TROY – Troy’s new fire station will house Miami County’s first “baby box” to allow parents to surrender a newborn safely and anonymously if they cannot provide care.
The surrender provision using a “newborn safety incubator” is included in the state Safe Haven law. It allows for voluntary legal surrender until the child is 30 days old.
The secure, temperature controlled box is located in the new fire station lobby at 110 E. Canal St. near downtown. Once in use, it will be accessible 24 hours a day.
When an infant is placed in the box, it is locked so it cannot be opened from the lobby and an alert is issued to those in the fire station. If the alert is not answered in a certain time period, it goes to the county Central Communication Center for action.
A special code will be used to alert personnel a child has been left, said Fire Chief Matthew Simmons.
The department hopes to have the box ready for service, if needed, yet this month. Final testing of the alert system was done the week of Aug. 8
“We are in a lifesaving business. This is not a political issue. I know Roe vs. Wade is a very political, divisive issue,” Simmons said.
“I get that some people may look at this differently. But I think if they could put themselves in that young mother’s shoes … at the end of the day if they don’t have the means to provide the child still has a chance,” he said.
Accompanying the box will be a form on which the parent is asked to provide, if they are willing, basic health information to help in the care of the child. There also will be an information sheet about the Safe Haven Law from the Ohio Department of Job and Family Services along with other information for the parent(s) about resources available to them as far as social services.
Simmons said he has a couple of personal components with the installation of the box. One is his son, who was adopted at birth. In addition in 2018, a firefighter who passed away at age 38 approached the chief with the concept about six months before his death.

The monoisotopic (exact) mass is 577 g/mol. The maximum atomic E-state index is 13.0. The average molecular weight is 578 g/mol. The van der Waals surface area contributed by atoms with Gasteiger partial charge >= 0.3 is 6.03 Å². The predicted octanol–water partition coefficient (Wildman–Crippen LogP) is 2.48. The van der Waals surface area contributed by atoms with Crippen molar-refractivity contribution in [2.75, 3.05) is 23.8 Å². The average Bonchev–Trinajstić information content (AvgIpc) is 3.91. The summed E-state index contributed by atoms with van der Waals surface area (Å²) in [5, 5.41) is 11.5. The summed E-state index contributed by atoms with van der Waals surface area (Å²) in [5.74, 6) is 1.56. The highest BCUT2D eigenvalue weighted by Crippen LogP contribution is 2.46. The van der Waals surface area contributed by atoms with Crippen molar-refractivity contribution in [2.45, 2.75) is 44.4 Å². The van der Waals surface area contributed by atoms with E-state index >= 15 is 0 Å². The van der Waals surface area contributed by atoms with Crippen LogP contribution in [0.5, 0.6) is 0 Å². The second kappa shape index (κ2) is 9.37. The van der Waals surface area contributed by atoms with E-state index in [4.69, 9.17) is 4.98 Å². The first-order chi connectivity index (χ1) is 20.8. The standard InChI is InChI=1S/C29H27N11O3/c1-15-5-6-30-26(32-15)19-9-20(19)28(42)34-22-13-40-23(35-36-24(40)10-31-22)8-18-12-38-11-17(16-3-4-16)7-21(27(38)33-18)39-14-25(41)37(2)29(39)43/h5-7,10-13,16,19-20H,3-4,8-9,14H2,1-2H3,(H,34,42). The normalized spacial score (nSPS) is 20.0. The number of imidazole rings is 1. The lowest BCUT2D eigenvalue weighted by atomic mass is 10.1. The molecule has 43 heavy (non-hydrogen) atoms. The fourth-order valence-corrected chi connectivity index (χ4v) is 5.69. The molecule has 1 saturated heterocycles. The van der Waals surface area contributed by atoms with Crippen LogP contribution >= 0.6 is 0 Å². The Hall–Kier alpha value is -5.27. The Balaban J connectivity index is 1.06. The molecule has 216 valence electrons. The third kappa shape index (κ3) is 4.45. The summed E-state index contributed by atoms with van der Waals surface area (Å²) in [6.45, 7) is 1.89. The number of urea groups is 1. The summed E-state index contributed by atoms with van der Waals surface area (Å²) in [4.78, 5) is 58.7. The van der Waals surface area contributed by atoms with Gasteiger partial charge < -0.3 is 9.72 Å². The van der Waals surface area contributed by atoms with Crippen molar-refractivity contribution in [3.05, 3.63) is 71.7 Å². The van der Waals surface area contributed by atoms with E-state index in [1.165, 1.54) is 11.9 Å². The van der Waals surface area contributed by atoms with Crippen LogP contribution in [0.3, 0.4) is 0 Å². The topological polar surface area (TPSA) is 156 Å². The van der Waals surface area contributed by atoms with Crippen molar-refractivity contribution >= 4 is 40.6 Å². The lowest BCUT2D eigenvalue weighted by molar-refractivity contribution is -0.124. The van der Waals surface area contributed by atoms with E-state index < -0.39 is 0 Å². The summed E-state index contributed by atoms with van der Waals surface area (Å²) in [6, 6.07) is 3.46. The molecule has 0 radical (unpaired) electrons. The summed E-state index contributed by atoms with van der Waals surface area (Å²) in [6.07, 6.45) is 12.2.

“Jason Holfinger brought this idea to us. He said this would be a great thing to have the opportunity to have a mother have a safe place and walk way knowing – not hoping - that that baby is going to the next step … to have that chance at life that maybe they cannot provide.”
Holfinger’s photo sits on a table inside the fire station, next to the baby box.
At the time, it was pretty costly to outfit the fire station or stations with a box, Simmons said. The city has three fire stations.
“When we were designing a fire station that would serve this community for the next 50 years-plus, we knew it was an option that was worth the cost,” he said. The unit cost was around $10,000.
The department will be working to provide information in the community on the availability of the box. There are less than 10 baby boxes in Ohio with officials in Lebanon saying this summer one was being installed in a new fire station.
Simmons said unexpected discussions have been held the past week after a citizen in southern Ohio pointed out a discrepancy in the Ohio Revised Code Safe Haven law and the Ohio Administrative Code and Department of Health, which specifies someone has to be on station 24 hours in case the box is use. The ORC says it must be monitored. At times, the Troy station isn’t staffed if all personnel have been called to an emergency, Simmons said. In that case, the Communication Center would alert other department contacts.
Several fire department leaders with the boxes who met via Zoom last week are working with state legislators and the Department of Health to resolve the discrepancy through a change the ODH director can make in the administrative code, Simmons said.
Contact this contributing writer at nancykburr@aol.
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